There’s also the hope that by publicly taking such a stance, they will inspire (or shame) others to make similar commitments in order to attract staff. The charter also includes sections on ‘who we work for; addressing inequality; addressing the climate crisis; and promoting good design’. It was drawn up by Bell Phillips director Hari Phillips and associate Jay Morton. Last month, Morton failed to be elected as MP for Chichester after standing as Labour candidate in the safe Tory seat.
Work has stopped on two Liverpool schemes designed by Falconer Chester Hall following the arrest of its developer. The projects – a £100 million hotel and student accommodation scheme and Infinity, a £250 million group of three residential towers – are both for the Elliott Group, operated by 32-year-old Elliott Lawless.
Last month, he was arrested on suspicion of fraud alongside an employee of Liverpool Council as part of a bribery and corruption investigation. Both have been released on bail and neither has been charged, but contractor Vermont has suspended on work on both schemes.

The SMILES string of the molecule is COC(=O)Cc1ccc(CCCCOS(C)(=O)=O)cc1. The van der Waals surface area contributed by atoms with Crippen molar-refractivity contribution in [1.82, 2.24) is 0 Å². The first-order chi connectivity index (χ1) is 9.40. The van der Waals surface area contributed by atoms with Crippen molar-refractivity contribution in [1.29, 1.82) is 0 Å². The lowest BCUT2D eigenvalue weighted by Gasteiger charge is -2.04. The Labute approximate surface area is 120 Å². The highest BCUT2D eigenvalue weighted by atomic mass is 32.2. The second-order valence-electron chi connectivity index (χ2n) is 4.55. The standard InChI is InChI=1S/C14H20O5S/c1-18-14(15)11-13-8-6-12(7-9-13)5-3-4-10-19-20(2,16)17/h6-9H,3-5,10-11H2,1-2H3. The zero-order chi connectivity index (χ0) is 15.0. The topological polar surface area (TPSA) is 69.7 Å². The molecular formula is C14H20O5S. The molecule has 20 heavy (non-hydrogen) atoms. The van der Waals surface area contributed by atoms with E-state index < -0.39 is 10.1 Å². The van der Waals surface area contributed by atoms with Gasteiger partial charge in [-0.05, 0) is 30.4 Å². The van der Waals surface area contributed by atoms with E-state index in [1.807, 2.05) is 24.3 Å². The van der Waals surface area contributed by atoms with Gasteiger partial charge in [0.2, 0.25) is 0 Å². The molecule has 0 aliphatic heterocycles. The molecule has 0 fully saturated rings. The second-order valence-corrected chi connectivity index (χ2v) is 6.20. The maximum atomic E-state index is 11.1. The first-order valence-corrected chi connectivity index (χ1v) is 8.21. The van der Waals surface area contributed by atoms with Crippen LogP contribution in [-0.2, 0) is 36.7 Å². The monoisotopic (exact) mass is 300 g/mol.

Falconer Chester Hall director Adam Hall played down the situation, saying that his practice was continuing to work on both schemes, adding that he thought the stoppage of work was just for this week ‘as people come back to work’.
The developer has described the allegations as ‘completely baseless’ and vowed to ‘clear his good name’ – which is an interesting choice of phrase when your name is ‘Lawless’.
The architect will be hoping the arrests do indeed come to nothing as, according to Hall, it has about 20 projects with the developer in the pipeline.
The backer behind the Architecture Foundation’s annual Antepavilion commission has hit out at Hackney Council after it ordered him to remove two of the previous pavilions.